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Default split-horizon on frame-relay interface?

Hi All,

I am confusing about the split-horizon in frame-relay interface. I remember, enable frame-relay will disable the split-horizon in the frame-relay interface, that including the sub-interface in the hub-and-spoke topology. But I am not sure. Can anybody give me some idea? Thank you!

Waimen

1 ACCEPTED SOLUTION

Accepted Solutions
Cisco Employee

Re: Default split-horizon on frame-relay interface?

IP split horizon checking is disabled by default for Frame Relay encapsulation so routing updates will come in and out the same interface. The routers learn the data-link connection identifiers (DLCIs) they need to use from the Frame Relay switch via Local Management Interface (LMI) updates. The routers then use Inverse ARP for the remote IP address and create a mapping of local DLCIs and their associated remote IP addresses. Additionally, certain protocols such as AppleTalk, transparent bridging, and IPX cannot be supported on partially meshed networks because they require "split horizon," in which a packet received on an interface cannot be transmitted out the same interface, even if the packet is received and transmitted on different virtual circuits. Configuring Frame Relay subinterfaces ensures that a single physical interface is treated as multiple virtual interfaces. This capability allows us to overcome split horizon rules. Packets received on one virtual interface can now be forwarded out another virtual interface, even if they are configured on the same physical interface.

http://www.cisco.com/en/US/tech/tk826/tk365/technologies_tech_note09186a0080093fdd.shtml

http://www.cisco.com/en/US/products/sw/iosswrel/ps1828/products_configuration_guide_chapter09186a00800ca569.html#4863

http://www.cisco.com/en/US/tech/tk713/tk237/technologies_tech_note09186a00800942ab.shtml

Nilesh

1 REPLY
Cisco Employee

Re: Default split-horizon on frame-relay interface?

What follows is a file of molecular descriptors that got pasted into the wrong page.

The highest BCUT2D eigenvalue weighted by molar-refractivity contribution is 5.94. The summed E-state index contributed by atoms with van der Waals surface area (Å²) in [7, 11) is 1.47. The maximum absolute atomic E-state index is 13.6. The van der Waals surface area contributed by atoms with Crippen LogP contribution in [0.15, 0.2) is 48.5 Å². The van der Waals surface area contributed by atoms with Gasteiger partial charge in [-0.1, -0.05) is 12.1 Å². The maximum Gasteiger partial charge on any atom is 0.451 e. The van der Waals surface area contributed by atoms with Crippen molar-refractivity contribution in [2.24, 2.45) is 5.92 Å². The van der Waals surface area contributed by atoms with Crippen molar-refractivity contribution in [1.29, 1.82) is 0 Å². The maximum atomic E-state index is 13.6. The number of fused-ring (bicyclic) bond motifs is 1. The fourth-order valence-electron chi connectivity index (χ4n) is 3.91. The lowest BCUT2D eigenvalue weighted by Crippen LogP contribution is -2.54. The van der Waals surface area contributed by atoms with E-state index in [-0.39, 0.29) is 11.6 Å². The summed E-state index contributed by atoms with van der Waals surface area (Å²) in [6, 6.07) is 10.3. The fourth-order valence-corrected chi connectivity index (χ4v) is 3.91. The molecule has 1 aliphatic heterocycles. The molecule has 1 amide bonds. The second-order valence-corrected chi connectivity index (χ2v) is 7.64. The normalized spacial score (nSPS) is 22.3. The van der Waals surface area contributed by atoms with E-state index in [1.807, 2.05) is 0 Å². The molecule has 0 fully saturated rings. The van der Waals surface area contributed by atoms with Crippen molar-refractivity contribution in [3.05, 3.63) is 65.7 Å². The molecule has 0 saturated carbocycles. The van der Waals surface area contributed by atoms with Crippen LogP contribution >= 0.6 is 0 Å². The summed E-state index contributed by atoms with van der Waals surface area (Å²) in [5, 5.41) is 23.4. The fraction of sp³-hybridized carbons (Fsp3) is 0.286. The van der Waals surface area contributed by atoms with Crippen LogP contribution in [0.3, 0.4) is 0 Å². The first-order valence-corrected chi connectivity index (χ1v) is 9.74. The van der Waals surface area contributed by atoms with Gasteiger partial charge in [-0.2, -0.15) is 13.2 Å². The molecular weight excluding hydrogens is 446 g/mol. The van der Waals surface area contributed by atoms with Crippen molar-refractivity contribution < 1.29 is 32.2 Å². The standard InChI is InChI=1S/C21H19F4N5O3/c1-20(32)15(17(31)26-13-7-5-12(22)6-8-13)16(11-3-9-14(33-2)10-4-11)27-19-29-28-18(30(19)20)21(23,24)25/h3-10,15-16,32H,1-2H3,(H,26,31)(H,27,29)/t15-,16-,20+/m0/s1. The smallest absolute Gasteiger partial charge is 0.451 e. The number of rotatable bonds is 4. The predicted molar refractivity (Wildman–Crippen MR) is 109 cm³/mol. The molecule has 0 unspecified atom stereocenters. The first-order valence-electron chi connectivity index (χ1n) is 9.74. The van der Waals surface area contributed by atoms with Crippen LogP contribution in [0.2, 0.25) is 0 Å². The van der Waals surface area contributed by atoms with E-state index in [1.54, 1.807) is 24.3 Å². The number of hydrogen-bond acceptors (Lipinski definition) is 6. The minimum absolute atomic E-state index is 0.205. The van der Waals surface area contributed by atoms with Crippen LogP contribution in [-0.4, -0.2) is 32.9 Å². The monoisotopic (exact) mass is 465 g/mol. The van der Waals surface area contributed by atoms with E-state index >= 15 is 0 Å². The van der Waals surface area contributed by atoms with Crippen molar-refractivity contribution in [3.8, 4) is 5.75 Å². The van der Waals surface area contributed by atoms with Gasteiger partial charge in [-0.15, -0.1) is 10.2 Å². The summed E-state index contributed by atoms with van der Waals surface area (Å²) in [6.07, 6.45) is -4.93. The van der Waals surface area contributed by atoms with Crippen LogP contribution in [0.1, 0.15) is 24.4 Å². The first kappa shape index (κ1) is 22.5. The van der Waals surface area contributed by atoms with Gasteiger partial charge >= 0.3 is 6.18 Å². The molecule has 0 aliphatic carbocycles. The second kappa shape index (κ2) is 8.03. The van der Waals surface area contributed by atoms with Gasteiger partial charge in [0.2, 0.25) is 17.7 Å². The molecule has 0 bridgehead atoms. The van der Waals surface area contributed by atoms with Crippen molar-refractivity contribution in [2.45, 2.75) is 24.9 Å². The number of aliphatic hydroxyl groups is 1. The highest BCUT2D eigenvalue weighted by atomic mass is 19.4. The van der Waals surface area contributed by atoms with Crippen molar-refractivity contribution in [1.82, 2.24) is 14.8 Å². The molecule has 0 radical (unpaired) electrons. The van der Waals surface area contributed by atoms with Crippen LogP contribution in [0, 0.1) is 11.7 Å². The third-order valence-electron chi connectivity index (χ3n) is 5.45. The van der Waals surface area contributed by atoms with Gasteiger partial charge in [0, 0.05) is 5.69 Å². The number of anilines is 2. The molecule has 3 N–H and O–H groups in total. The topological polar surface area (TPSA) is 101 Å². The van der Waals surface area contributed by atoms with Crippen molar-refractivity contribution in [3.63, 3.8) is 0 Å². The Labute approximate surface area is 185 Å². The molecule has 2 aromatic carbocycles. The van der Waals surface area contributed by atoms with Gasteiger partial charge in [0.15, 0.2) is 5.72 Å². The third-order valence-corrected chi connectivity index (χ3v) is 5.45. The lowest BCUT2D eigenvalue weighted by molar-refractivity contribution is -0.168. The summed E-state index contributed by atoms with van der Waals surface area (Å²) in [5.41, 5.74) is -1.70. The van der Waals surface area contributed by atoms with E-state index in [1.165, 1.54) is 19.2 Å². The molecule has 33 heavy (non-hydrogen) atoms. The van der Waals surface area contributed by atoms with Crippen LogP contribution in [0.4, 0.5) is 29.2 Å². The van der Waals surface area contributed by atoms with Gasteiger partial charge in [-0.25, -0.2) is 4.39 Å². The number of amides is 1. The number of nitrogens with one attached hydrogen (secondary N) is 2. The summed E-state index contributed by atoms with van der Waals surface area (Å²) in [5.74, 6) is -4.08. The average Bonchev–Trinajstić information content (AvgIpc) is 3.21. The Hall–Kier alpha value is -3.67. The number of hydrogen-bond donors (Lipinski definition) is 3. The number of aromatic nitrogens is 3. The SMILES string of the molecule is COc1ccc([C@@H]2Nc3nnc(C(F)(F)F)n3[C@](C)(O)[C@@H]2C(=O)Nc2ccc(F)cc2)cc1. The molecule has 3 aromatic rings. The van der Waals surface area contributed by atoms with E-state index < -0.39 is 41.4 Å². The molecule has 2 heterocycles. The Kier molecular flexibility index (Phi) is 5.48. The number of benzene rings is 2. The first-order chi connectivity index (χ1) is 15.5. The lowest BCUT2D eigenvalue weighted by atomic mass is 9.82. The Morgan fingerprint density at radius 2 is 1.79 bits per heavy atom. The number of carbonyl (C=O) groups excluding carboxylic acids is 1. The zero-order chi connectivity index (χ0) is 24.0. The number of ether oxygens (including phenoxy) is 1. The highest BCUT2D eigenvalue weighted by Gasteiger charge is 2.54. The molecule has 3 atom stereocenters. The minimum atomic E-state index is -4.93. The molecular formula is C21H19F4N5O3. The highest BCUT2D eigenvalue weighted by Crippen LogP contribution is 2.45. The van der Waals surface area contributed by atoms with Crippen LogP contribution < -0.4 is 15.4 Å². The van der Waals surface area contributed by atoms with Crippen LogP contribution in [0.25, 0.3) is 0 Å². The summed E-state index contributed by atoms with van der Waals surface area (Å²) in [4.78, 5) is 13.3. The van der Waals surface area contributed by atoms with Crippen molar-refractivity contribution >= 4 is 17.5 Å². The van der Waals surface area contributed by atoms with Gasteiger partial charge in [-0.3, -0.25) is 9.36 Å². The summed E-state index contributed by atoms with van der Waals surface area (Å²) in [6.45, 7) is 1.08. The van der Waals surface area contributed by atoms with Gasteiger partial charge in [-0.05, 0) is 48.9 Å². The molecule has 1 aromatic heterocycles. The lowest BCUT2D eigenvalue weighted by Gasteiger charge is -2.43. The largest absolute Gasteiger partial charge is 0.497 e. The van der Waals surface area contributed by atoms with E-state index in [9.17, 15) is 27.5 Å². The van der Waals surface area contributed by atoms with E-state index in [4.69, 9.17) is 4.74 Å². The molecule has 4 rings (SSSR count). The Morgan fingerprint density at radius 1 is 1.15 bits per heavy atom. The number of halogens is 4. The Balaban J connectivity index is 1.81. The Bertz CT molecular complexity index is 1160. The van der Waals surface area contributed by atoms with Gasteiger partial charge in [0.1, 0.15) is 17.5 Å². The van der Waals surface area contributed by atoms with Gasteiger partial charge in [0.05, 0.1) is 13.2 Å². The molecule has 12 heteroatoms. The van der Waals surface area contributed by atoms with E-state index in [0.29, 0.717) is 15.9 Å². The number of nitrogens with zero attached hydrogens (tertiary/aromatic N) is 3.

IP split horizon checking is disabled by default for Frame Relay encapsulation so routing updates will come in and out the same interface. The routers learn the data-link connection identifiers (DLCIs) they need to use from the Frame Relay switch via Local Management Interface (LMI) updates. The routers then use Inverse ARP for the remote IP address and create a mapping of local DLCIs and their associated remote IP addresses. Additionally, certain protocols such as AppleTalk, transparent bridging, and IPX cannot be supported on partially meshed networks because they require "split horizon," in which a packet received on an interface cannot be transmitted out the same interface, even if the packet is received and transmitted on different virtual circuits. Configuring Frame Relay subinterfaces ensures that a single physical interface is treated as multiple virtual interfaces. This capability allows us to overcome split horizon rules. Packets received on one virtual interface can now be forwarded out another virtual interface, even if they are configured on the same physical interface.

http://www.cisco.com/en/US/tech/tk826/tk365/technologies_tech_note09186a0080093fdd.shtml

http://www.cisco.com/en/US/products/sw/iosswrel/ps1828/products_configuration_guide_chapter09186a00800ca569.html#4863

http://www.cisco.com/en/US/tech/tk713/tk237/technologies_tech_note09186a00800942ab.shtml

Nilesh

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